Magnolia State Dove Preview
September 30, 2010
Fall is approaching, along with the dove season. What will the shooting be like this year? Let's take a long look.
By John J. Woods
The worst thing a parent can do to a child is to get him or her a .410 shotgun - especially if the goal is to teach the youngster the art of wingshooting doves - and then, heaven forbid, to complicate the training process further by making it a bolt-action shotgun! This combination is a terrible impediment to learning about successfully engaging speedy birds in flight. This is particularly the case with likes of mourning doves, which often entice the shooter into making follow-up shots regardless of how fruitless the attempt is likely to prove.
I know this to be the case firsthand, because this is exactly the strategy my dad used to teach me to shoot doves. On my very first dove hunt at the age of 8, I could barely wield the hand-me-down Stevens bolt-action .410, much less hit anything flying across the sky like a Roman candle fireball. I might get off the occasional shot in the general direction of a dove, but I could never negotiate a second shot while fumbling with that clumsy bolt.
I wasted a lot of paper hull shells back in those days, all without so much as a single dead dove to show for my efforts (except for adding an unbecoming black-and-blue tinge to my shoulder). Unfortunately, my dad's solution was to get me a 20-gauge replacement - but again with bolt action.
However, the one thing I did learn from those early hunts was the fun of an organized dove shoot. These days around Labor Day, similar scenes are played out on dove fields all across Mississippi. In fact, dove shoots have virtually replaced quail hunts as a primary social gathering among hunters as an official kickoff to the annual fall wing-shooting seasons.
ESSENTIAL ELEMENTS OF A DOVE SHOOT
The Mississippi Department of Wildlife, Fisheries, and Parks estimates that around 76,000 resident and non-resident hunters take part in the dove seasons in the Magnolia State. During the usual three seasons from September through mid-January, hunters harvest over 1.6 million birds. On average, each hunter spends about 3.2 days afield. Their success rate hovers around the 90 percent mark, with each shooter taking an average 22 doves each year.
Federal authorities regulate the sport of dove hunting, because mourning doves are considered to be migratory birds just like ducks and geese. Therefore, the season dates, bag limits and specific regulations are set each year by the U.S. Fish and Wildlife Service.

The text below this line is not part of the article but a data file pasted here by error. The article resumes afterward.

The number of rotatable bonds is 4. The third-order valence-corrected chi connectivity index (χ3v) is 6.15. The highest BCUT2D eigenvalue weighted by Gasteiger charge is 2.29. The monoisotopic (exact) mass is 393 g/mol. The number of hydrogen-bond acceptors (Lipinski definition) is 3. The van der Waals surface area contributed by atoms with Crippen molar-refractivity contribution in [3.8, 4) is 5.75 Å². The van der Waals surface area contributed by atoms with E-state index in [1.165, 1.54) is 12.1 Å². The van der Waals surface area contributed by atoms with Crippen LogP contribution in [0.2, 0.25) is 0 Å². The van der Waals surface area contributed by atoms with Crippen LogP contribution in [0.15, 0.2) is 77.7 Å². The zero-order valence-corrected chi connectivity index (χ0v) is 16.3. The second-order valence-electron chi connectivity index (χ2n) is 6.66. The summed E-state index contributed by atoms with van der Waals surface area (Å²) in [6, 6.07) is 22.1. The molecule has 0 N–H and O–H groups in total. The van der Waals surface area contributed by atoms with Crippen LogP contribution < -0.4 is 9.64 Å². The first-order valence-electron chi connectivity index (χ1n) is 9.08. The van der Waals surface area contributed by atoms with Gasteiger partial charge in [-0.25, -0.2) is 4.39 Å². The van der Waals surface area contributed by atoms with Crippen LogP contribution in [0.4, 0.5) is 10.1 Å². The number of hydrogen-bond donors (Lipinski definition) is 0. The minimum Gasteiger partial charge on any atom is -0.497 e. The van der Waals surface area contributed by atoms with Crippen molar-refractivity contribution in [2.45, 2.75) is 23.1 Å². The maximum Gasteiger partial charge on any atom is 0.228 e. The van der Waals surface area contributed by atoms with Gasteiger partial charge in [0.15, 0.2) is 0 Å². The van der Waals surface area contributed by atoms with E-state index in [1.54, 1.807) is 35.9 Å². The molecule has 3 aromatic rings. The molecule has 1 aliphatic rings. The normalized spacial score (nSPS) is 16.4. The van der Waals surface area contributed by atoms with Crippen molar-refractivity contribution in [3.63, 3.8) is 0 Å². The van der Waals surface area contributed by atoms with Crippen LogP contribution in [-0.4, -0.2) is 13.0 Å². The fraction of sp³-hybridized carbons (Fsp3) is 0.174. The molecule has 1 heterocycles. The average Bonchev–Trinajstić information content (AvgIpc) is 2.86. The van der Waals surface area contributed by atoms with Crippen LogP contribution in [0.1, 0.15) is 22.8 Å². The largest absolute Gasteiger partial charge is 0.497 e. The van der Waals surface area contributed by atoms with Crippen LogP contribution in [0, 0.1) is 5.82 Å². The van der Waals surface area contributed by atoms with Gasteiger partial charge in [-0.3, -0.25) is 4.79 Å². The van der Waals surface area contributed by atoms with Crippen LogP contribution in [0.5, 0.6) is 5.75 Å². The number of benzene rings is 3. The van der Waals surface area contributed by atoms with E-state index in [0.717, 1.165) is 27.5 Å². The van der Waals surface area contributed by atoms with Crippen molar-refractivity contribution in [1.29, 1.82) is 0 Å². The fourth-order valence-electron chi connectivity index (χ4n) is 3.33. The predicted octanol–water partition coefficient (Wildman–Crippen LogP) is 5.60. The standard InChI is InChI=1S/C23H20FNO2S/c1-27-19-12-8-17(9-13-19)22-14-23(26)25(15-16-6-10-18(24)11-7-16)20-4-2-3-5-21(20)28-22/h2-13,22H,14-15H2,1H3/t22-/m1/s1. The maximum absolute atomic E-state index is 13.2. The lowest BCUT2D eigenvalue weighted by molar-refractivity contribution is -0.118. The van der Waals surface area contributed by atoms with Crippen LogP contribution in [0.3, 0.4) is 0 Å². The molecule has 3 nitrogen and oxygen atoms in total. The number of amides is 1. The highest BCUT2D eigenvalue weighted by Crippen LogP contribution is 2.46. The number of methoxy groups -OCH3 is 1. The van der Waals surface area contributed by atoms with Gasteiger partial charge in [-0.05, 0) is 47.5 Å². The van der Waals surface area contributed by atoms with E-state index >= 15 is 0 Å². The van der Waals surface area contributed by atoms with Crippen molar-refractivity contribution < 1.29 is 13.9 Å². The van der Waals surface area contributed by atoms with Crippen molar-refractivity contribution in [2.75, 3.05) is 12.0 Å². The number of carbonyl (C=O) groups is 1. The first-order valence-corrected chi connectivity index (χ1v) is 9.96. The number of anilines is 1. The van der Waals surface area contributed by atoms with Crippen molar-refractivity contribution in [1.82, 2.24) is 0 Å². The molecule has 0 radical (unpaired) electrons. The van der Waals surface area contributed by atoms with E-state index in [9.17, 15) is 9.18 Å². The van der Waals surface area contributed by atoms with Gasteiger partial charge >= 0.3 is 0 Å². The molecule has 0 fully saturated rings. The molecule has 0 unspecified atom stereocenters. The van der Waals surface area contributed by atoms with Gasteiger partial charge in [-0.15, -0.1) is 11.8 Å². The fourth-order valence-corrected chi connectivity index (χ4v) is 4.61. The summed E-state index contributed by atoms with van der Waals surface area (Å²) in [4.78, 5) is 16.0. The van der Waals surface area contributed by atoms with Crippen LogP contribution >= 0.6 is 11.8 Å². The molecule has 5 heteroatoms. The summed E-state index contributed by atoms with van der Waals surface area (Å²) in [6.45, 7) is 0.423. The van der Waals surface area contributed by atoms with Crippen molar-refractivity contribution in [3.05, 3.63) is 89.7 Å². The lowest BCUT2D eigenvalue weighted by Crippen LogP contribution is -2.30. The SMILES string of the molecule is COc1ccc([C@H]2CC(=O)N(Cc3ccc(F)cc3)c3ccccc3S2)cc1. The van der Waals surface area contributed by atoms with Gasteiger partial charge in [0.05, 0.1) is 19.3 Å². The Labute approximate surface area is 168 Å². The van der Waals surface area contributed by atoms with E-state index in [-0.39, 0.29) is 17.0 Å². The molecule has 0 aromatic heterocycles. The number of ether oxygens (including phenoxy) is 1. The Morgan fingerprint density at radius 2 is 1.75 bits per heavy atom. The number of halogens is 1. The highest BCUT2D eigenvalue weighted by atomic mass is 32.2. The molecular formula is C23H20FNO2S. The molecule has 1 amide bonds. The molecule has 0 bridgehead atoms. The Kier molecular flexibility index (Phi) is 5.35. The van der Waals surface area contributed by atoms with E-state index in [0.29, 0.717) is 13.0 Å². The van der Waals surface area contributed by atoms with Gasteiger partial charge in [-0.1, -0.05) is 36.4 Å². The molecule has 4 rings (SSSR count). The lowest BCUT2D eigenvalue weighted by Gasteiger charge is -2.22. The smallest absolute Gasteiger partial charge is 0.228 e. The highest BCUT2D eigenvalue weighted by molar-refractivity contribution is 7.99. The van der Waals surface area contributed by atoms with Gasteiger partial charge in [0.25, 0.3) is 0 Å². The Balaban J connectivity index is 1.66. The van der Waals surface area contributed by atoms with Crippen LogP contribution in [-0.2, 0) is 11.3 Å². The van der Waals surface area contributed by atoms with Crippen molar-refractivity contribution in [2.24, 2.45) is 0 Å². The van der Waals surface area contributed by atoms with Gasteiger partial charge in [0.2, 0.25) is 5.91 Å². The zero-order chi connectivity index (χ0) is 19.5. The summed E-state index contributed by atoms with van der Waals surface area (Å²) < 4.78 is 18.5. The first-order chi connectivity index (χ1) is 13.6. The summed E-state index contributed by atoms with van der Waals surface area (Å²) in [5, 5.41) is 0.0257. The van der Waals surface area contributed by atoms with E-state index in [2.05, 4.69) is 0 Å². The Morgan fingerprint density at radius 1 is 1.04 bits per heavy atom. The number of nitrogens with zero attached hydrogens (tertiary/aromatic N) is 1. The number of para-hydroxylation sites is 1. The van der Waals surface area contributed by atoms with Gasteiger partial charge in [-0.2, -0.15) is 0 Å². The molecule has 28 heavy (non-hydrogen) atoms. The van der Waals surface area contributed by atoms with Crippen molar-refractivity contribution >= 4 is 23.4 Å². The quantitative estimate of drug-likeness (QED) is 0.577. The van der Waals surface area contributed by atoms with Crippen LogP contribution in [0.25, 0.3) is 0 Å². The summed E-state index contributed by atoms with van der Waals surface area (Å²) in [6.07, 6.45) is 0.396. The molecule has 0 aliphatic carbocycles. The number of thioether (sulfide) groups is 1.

Most, if not all, of the doves we shoot at in Mississippi during the first season and into the second shooting session are resident birds that have been in the state all year long; hunters refer to them as the "local birds." The migratory doves usually don't show up in Mississippi until several cold fronts pass through the state later in the year. These frigid northern blasts push the doves down south.
One question that hunters face each fall: How can you keep the resident birds in place until the shooting starts? The other: What's needed to ensure that, when the waves of migratory birds arrive, the transients stay through the January season?
The answer to both questions is relatively simple; however, taking the necessary actions is sometimes easier said than done. Doves lead rather simple lives. They need shelter, food, and water. Mississippi doves can usually find ample shelter everywhere in the state in the abundant tracts of hardwood forests they use for nesting and roosting. They gather around small open bodies of water to drink and browse for bits of the gravel that they must ingest in order to digest grains and seeds.
The food requirements for doves are generally quite varied, but include virtually any type of grain or seed, whether of the cultivated variety or from a wild source. Mourning doves seem to favor rice, corn, sorghum, milo, soybeans, and sunflower seeds. These birds frequent pastureland, hay fields, and overgrown prairie lands - any terrain thick with weed and other natural seed resources.